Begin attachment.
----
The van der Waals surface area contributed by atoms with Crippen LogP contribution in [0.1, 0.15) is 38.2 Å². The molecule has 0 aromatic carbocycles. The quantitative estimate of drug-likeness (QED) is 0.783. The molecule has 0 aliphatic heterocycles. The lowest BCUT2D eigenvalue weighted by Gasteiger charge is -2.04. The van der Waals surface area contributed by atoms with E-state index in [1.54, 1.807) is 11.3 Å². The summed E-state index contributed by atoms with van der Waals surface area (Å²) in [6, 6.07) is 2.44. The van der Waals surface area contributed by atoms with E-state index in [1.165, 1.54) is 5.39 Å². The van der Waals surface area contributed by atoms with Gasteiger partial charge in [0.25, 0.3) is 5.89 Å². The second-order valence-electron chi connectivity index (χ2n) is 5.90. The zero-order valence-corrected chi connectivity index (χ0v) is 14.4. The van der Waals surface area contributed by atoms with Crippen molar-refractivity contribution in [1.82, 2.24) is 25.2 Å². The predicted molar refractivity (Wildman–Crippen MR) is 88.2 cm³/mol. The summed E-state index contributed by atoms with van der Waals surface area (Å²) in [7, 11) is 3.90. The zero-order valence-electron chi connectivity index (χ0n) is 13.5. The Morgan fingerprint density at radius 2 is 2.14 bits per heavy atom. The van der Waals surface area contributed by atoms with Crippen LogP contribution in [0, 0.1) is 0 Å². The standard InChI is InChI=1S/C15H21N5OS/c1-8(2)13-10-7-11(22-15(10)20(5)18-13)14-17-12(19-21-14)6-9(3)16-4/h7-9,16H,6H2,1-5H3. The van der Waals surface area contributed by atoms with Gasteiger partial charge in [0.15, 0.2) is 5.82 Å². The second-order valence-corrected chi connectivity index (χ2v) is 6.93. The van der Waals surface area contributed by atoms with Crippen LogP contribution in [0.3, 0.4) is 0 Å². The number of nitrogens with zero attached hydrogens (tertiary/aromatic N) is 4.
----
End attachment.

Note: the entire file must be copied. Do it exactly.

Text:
The van der Waals surface area contributed by atoms with Crippen LogP contribution in [0.1, 0.15) is 38.2 Å². The molecule has 0 aromatic carbocycles. The quantitative estimate of drug-likeness (QED) is 0.783. The molecule has 0 aliphatic heterocycles. The lowest BCUT2D eigenvalue weighted by Gasteiger charge is -2.04. The van der Waals surface area contributed by atoms with E-state index in [1.54, 1.807) is 11.3 Å². The summed E-state index contributed by atoms with van der Waals surface area (Å²) in [6, 6.07) is 2.44. The van der Waals surface area contributed by atoms with E-state index in [1.165, 1.54) is 5.39 Å². The van der Waals surface area contributed by atoms with Gasteiger partial charge in [0.25, 0.3) is 5.89 Å². The second-order valence-electron chi connectivity index (χ2n) is 5.90. The zero-order valence-corrected chi connectivity index (χ0v) is 14.4. The van der Waals surface area contributed by atoms with Crippen molar-refractivity contribution in [1.82, 2.24) is 25.2 Å². The predicted molar refractivity (Wildman–Crippen MR) is 88.2 cm³/mol. The summed E-state index contributed by atoms with van der Waals surface area (Å²) in [7, 11) is 3.90. The zero-order valence-electron chi connectivity index (χ0n) is 13.5. The Morgan fingerprint density at radius 2 is 2.14 bits per heavy atom. The van der Waals surface area contributed by atoms with Crippen LogP contribution in [0, 0.1) is 0 Å². The standard InChI is InChI=1S/C15H21N5OS/c1-8(2)13-10-7-11(22-15(10)20(5)18-13)14-17-12(19-21-14)6-9(3)16-4/h7-9,16H,6H2,1-5H3. The van der Waals surface area contributed by atoms with Gasteiger partial charge in [0.15, 0.2) is 5.82 Å². The second-order valence-corrected chi connectivity index (χ2v) is 6.93. The van der Waals surface area contributed by atoms with Crippen LogP contribution in [0.3, 0.4) is 0 Å². The number of nitrogens with zero attached hydrogens (tertiary/aromatic N) is 4.